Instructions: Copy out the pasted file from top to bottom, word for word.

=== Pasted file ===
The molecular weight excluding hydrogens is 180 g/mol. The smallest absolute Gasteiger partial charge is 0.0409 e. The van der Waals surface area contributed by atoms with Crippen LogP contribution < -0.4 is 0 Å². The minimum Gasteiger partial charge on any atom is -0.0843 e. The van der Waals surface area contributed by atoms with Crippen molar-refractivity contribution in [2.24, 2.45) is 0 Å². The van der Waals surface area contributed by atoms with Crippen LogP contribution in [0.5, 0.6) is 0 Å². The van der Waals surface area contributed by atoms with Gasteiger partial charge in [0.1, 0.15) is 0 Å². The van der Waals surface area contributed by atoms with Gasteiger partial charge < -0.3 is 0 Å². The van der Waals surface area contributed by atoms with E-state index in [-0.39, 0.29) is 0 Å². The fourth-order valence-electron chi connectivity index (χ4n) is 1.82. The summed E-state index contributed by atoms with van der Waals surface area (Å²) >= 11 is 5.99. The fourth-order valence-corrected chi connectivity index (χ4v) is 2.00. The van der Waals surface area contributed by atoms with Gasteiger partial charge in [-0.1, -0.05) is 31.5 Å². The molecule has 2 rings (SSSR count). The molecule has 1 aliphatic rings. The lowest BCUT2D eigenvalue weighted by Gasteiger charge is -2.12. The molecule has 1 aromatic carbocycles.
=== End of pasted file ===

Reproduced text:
The molecular weight excluding hydrogens is 180 g/mol. The smallest absolute Gasteiger partial charge is 0.0409 e. The van der Waals surface area contributed by atoms with Crippen LogP contribution < -0.4 is 0 Å². The minimum Gasteiger partial charge on any atom is -0.0843 e. The van der Waals surface area contributed by atoms with Crippen molar-refractivity contribution in [2.24, 2.45) is 0 Å². The van der Waals surface area contributed by atoms with Crippen LogP contribution in [0.5, 0.6) is 0 Å². The van der Waals surface area contributed by atoms with Gasteiger partial charge in [0.1, 0.15) is 0 Å². The van der Waals surface area contributed by atoms with Gasteiger partial charge < -0.3 is 0 Å². The van der Waals surface area contributed by atoms with E-state index in [-0.39, 0.29) is 0 Å². The fourth-order valence-electron chi connectivity index (χ4n) is 1.82. The summed E-state index contributed by atoms with van der Waals surface area (Å²) >= 11 is 5.99. The fourth-order valence-corrected chi connectivity index (χ4v) is 2.00. The van der Waals surface area contributed by atoms with Gasteiger partial charge in [-0.1, -0.05) is 31.5 Å². The molecule has 2 rings (SSSR count). The molecule has 1 aliphatic rings. The lowest BCUT2D eigenvalue weighted by Gasteiger charge is -2.12. The molecule has 1 aromatic carbocycles.